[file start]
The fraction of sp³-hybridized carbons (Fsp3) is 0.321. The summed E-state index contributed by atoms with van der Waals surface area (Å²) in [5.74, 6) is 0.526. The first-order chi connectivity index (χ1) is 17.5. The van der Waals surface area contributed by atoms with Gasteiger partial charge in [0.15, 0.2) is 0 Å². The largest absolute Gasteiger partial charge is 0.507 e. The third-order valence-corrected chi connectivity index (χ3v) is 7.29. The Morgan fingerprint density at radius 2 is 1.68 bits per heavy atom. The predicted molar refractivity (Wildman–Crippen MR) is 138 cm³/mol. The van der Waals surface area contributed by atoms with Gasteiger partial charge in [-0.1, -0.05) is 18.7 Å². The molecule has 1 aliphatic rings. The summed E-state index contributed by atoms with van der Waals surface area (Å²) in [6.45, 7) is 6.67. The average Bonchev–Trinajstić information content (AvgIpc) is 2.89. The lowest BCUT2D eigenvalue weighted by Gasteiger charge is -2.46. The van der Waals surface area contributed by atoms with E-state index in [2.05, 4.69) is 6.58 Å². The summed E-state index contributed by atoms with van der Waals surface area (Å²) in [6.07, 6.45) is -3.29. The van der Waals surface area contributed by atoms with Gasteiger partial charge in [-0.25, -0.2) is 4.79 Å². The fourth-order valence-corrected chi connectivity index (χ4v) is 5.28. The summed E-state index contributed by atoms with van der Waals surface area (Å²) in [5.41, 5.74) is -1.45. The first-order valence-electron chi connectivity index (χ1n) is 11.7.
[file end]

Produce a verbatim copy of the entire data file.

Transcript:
The fraction of sp³-hybridized carbons (Fsp3) is 0.321. The summed E-state index contributed by atoms with van der Waals surface area (Å²) in [5.74, 6) is 0.526. The first-order chi connectivity index (χ1) is 17.5. The van der Waals surface area contributed by atoms with Gasteiger partial charge in [0.15, 0.2) is 0 Å². The largest absolute Gasteiger partial charge is 0.507 e. The third-order valence-corrected chi connectivity index (χ3v) is 7.29. The Morgan fingerprint density at radius 2 is 1.68 bits per heavy atom. The predicted molar refractivity (Wildman–Crippen MR) is 138 cm³/mol. The van der Waals surface area contributed by atoms with Gasteiger partial charge in [-0.1, -0.05) is 18.7 Å². The molecule has 1 aliphatic rings. The summed E-state index contributed by atoms with van der Waals surface area (Å²) in [6.45, 7) is 6.67. The average Bonchev–Trinajstić information content (AvgIpc) is 2.89. The lowest BCUT2D eigenvalue weighted by Gasteiger charge is -2.46. The van der Waals surface area contributed by atoms with E-state index in [2.05, 4.69) is 6.58 Å². The summed E-state index contributed by atoms with van der Waals surface area (Å²) in [6.07, 6.45) is -3.29. The van der Waals surface area contributed by atoms with Gasteiger partial charge in [-0.25, -0.2) is 4.79 Å². The fourth-order valence-corrected chi connectivity index (χ4v) is 5.28. The summed E-state index contributed by atoms with van der Waals surface area (Å²) in [5.41, 5.74) is -1.45. The first-order valence-electron chi connectivity index (χ1n) is 11.7.